In the case of the Australian Safety Propeller, the propeller guys would probably begin by asking for something in the range of 4 to 7 percent of the sales of a marine drive PLUS the Propeller (4 to 7 percent of a lot of money) while the manufacturer would probably be thinking of something in the range of 4 to 7 percent of the propeller only. After they talk it out quite a while, they would probably settle somewhere in the middle.

Yamaha recently released a propeller guard in Europe they claim meets all their expectations. If such a guard were to be accepted as an industry standard, it would face licensing issues similar to those faced by the swim ladder switch and the Safety Propeller.

Reference: Pivotal Patent Case Heads to Court: Microsoft, Motorola Mobility Face Off Over Paying for Technology That is Part of an Industry Standard. Wall Street Journal. November 12, 2012. Page. B4.

A very interesting case is coming to court in Seattle the week of November 12, 2012 that addresses both the points raised above:

  • What is a reasonable rate / royalty percentage?
  • Should that rate be paid on the value of the technology itself (like on the Safety Propeller) OR should that royalty be paid on the value of the device that uses the technology (marine drive plus propeller)?

Read More→

0 Categories : Regulations

Yamaha UK Pro Outboard

Yamaha UK Pro Outboard with Yamaha propeller guard

Yamaha erased everything ever written about their Yamaha UK Pro Flood Rescue Outboard stainless steel propeller guards from their website. We first noticed it was all gone on November 8, 2012.

Last month (October 2012) we wrote three stories on Yamaha’s new stainless steel propeller guard for their rescue outboards:

In those posts, Yamaha themselves said their new stainless steel propeller guard:

  • Is essential when operating in flooded environments because of the likelihood of swimmers being in the water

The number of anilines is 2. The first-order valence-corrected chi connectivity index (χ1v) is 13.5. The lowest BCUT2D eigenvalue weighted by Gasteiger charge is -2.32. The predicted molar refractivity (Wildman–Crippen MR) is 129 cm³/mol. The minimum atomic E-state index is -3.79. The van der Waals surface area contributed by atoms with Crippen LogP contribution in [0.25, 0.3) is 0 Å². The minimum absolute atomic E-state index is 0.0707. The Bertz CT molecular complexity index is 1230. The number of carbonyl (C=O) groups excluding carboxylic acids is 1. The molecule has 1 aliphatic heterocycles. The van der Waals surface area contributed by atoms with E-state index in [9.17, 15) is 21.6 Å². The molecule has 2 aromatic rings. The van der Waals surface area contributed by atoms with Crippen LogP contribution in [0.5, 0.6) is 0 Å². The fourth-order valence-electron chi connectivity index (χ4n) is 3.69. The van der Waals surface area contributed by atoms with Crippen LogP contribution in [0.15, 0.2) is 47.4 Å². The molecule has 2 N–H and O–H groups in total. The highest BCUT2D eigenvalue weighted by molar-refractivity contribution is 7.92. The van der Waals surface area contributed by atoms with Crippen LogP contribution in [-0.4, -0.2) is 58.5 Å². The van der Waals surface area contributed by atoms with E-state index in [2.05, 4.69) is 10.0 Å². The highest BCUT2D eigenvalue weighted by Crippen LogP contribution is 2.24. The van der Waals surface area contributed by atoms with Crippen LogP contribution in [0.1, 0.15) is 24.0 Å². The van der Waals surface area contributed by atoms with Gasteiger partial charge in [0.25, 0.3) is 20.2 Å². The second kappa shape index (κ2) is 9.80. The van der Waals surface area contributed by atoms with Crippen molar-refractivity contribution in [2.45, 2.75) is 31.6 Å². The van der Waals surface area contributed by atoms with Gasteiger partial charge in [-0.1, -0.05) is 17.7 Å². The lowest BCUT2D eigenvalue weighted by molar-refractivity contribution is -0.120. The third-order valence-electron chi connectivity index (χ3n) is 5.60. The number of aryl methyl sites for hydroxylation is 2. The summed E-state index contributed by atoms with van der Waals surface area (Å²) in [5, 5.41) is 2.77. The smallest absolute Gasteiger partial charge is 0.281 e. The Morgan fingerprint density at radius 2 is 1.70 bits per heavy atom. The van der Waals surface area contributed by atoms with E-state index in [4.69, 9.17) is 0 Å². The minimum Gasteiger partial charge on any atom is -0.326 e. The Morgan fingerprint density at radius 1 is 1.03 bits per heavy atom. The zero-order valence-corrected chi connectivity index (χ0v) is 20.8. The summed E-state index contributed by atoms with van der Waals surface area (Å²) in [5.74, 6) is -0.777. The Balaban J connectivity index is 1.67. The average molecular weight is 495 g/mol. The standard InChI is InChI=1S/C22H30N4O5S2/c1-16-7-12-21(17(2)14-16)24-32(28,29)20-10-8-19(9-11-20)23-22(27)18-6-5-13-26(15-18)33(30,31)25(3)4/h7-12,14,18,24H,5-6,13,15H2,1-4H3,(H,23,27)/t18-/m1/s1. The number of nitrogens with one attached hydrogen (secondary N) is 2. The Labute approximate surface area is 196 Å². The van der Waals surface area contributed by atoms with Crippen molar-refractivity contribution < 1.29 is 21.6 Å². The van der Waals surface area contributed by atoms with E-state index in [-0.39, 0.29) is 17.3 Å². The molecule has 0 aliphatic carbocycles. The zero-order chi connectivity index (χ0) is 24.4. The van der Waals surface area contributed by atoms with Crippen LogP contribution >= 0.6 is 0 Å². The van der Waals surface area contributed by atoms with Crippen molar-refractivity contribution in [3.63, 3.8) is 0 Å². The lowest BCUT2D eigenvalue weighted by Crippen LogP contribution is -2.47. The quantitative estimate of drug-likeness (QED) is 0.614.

• Provides the needed strength
  • Causes minimal drag allowing the outboard to give maximum performance when needed
  • Assists in keeping foreign objects from fouling the propeller
  • Makes the boat more maneuverable by better directing the flow
  • Can increase thrust at low rpm

Its interesting that the boating industry rejects using propeller guards on recreational boats for the same reasons Yamaha uses this one on their flood rescue outboards. The boating industry often says propeller guards are dangerous to people in the water, are not strong enough, foul in debris, create handling/maneuvering problems, and increase drag (and fuel consumption). Somehow either (1) Yamaha’s new guard is the first guard to ever solve those problems, or (2) the Yamaha rescue outboard application is magically different than the same outboard on a recreational boat, or (3) the rest of the industry and Yamaha disagree on the performance of this guard, or (4) propeller guards have really worked all along. Read More→

2 Categories : Legal Shorts

Many have accused the boating industry of suppressing the development and deployment of propeller guards and other propeller safety devices.

A list of ways in which the boating industry has been accused of suppressing propeller guard inventions, technologies and other propeller safety technologies is provided below. They are grouped by events or topics and partially organized by timeline.

Please Note

We try to keep the Propeller Guard Information Center / fair and objective on propeller safety issues. However, as is often the case in discussing the suppression of other technologies, this list includes several unproven accusations and claims made by others. We are not saying we believe every single one of these points or that every one of them is true. Several of these points are based on circumstantial or hearsay evidence. You will need to make your own judgement call as to the truthfulness of these statements.

Many of these accusations have been made previously. Those with experience in this field may harbor emotional feelings for or against several of the points made here. To our knowledge this is the first large scale collection of these claims.

For those who feel many of the points made here are untrue, we remind you that for the boating industry to have suppressed propeller safety inventions and technologies ONLY 1 of these over 140 points needs to be true. For the industry to have willfully suppressed propeller guard and other propeller safety technologies you will need to decide how many of them are true and if in your opinion those particular points create the preponderance of evidence necessary to indicate willful intent. Read More→

1 Categories : Legal Shorts